GrandMaster Lorill
GrandMaster Lorill

GrandMaster Lorill

(Prime elf wizard of geometry [he/him] / Bureau Chief B3 of the Guvners / LN)

It’s been around for a long time, and it’s entirely likely that it’ll be around for a long time more. What? The game of chess. It’s the favourite of many a tactician or general, gambler or high-up, and it’s even said the powers themselves like to partake in a game or two. Except of course, they use real live pieces.

GrandMaster Lorill is one of the finest players of chess that the multiverse has ever seen. The chant goes that he beat Bes (the Egyptian Power of Luck) at a match once, and perhaps most surprising of all, he’s still alive to tell the tale. Still, that’s not why he’s mentioned here.

Lorill joined the Guvners because he loved laws and rules. He was one of those bloods who liked to know where he stood. He wanted everything to be predictable and in its proper place. Now that’s all very well when it comes to society; it’s easy to impose and enforce laws, and change ’em if they don’t seem to be working. It’s also possible to catch those who break laws and punish them, either to deter others from trying to bob the social order or merely remove the offending sod.

But society ain’t the only thing with laws. Nature’s got rules and regulations too, it seems. Being an elven exile from a forest-covered prime world meant Lorill thought a lot about nature, too. Most bashers put these immutable laws down to the powers, follow the ones the priests tell ’em to, and that’s that. Well, that wasn’t ‘that’ enough for Lorill.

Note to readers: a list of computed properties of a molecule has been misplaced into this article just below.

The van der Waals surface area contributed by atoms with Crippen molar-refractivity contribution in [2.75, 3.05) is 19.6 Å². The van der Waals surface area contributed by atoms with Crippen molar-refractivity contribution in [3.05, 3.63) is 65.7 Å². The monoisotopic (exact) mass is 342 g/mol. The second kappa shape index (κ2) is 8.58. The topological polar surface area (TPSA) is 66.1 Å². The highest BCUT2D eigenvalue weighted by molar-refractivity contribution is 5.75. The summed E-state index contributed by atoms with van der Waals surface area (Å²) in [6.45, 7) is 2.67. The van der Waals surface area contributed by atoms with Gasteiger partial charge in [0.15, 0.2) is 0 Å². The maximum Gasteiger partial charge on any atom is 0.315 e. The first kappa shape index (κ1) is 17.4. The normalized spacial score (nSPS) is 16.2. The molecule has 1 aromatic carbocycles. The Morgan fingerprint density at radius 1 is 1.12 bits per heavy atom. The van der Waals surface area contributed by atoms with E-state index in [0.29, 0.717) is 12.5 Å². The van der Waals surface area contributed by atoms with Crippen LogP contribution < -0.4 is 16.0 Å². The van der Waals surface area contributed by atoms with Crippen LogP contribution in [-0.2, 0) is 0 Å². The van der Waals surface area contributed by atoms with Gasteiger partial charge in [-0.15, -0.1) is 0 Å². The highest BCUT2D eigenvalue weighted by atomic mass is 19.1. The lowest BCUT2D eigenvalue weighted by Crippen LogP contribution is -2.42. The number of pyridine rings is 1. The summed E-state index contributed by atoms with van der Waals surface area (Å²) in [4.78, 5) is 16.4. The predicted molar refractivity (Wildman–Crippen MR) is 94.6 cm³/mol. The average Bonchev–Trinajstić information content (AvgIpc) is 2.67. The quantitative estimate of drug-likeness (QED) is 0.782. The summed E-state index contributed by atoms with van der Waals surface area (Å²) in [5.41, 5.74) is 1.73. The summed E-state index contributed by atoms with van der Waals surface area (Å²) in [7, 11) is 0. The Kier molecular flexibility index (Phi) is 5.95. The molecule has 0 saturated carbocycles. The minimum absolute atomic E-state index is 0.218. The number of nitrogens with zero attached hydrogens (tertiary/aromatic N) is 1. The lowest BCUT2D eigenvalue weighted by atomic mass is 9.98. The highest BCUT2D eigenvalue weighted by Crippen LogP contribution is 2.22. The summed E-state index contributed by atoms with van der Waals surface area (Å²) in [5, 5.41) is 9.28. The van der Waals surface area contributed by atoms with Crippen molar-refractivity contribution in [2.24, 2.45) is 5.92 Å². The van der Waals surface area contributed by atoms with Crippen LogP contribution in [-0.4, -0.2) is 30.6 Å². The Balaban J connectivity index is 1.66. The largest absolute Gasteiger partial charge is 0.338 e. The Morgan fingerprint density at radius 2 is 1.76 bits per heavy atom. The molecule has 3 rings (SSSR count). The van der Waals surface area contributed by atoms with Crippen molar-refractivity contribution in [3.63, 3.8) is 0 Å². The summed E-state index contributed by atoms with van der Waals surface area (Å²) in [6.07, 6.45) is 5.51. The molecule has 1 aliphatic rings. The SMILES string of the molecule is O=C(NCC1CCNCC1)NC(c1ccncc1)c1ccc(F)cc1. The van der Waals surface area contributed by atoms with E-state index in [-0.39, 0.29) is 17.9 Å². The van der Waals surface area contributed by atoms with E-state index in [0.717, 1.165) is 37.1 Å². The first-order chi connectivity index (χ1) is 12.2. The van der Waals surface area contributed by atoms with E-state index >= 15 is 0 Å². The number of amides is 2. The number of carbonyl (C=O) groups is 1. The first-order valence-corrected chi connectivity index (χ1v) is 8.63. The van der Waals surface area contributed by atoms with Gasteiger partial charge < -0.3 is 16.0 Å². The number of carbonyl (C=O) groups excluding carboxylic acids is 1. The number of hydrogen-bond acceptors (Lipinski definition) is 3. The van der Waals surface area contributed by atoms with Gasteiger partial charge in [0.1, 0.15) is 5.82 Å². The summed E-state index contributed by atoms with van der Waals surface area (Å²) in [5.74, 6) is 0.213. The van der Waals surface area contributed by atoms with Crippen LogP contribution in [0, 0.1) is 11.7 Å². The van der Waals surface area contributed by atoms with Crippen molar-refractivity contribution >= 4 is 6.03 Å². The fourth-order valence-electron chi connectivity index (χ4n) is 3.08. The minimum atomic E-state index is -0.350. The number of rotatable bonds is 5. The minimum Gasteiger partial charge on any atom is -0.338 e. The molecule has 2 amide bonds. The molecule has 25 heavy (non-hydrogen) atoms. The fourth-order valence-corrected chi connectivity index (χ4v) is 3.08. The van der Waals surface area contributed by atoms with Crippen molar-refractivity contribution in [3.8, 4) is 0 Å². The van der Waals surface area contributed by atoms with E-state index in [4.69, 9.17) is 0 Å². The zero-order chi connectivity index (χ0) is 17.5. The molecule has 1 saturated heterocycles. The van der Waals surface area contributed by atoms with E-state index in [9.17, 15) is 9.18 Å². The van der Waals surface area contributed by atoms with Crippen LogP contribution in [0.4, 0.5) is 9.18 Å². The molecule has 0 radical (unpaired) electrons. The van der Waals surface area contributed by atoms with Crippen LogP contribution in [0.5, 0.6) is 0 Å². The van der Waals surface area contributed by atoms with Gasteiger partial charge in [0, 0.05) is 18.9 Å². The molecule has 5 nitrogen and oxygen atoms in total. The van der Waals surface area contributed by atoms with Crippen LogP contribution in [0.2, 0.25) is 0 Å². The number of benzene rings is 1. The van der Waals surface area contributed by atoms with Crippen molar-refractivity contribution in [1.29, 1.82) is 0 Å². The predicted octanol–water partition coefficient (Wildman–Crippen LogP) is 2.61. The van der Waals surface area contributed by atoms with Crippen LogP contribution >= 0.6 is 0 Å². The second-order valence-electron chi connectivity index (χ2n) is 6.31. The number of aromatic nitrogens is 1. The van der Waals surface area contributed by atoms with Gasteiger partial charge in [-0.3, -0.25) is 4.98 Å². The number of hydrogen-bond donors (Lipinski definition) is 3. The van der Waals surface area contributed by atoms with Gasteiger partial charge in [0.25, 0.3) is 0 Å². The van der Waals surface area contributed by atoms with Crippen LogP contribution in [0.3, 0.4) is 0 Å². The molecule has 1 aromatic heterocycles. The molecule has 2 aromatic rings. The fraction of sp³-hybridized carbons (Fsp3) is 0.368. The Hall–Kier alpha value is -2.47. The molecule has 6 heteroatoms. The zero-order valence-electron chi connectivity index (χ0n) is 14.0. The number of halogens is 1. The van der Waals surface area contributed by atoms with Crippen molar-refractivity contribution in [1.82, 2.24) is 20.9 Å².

See, there’s so many priests and powers that a basher must choose between. Pick any one power and his set of rules, and there’s a thousand other laws you’re breaking. Tried to follow all the laws of all the powers, and you’d only find that half of ’em contradict each other so you can’t even do that. And there’s no way of knowing which power’s got the right laws, right? (Course, if there were rules about who you could and couldn’t worship that’d be different, but there ain’t).

That convoluted logic was what led Lorill to his conclusion: the Powers don’t make up the rules of the multiverse; they’re bound by ’em too. That’s why the deities require mortal worshippers and are barred from the Prime right? That’s just two examples of laws even the powers can’t shake off.

Whoever wrote the rules, Lorill reckoned, wasn’t anywhere to be seen manipulating them any more. Out of sight, out of mind, right? That was when he hit upon the analogy with chess. Maybe, he reasoned, the multiverse could be likened to a massive chessboard. Sure, it’d been said before, but only as a metaphor when mortals wanted to describe how important the powers were. But what if it actually were true?

Chess pieces generally don’t argue with the player who’s manipulating them, and they don’t usually understand the reason they’re being moved in the way they are. Imagine it from the point of view of a black pawn. Does the poor sod realise why he’s always fighting the white army? Does he understand why he can only walk forwards, never backwards? Or why a knight moves in an “L”-shaped path? No. That don’t make him any less useful to the player though, does it?

But what if the pawn could think for himself? Would he see and know things the player couldn’t? Lorill found that when he empathised with his pieces when he played, felt their fear and adrenalin as they battled, and desperation to be victorious, that he enjoyed the game of chess all the more. And he also found he won much more frequently. Were they really alive, or did these little wooden spirits exist only in his mind, when he though about them?

Lorill began to wonder whether this discovery could hold a greater place in the multiverse.

Source: Jon Winter-Holt,

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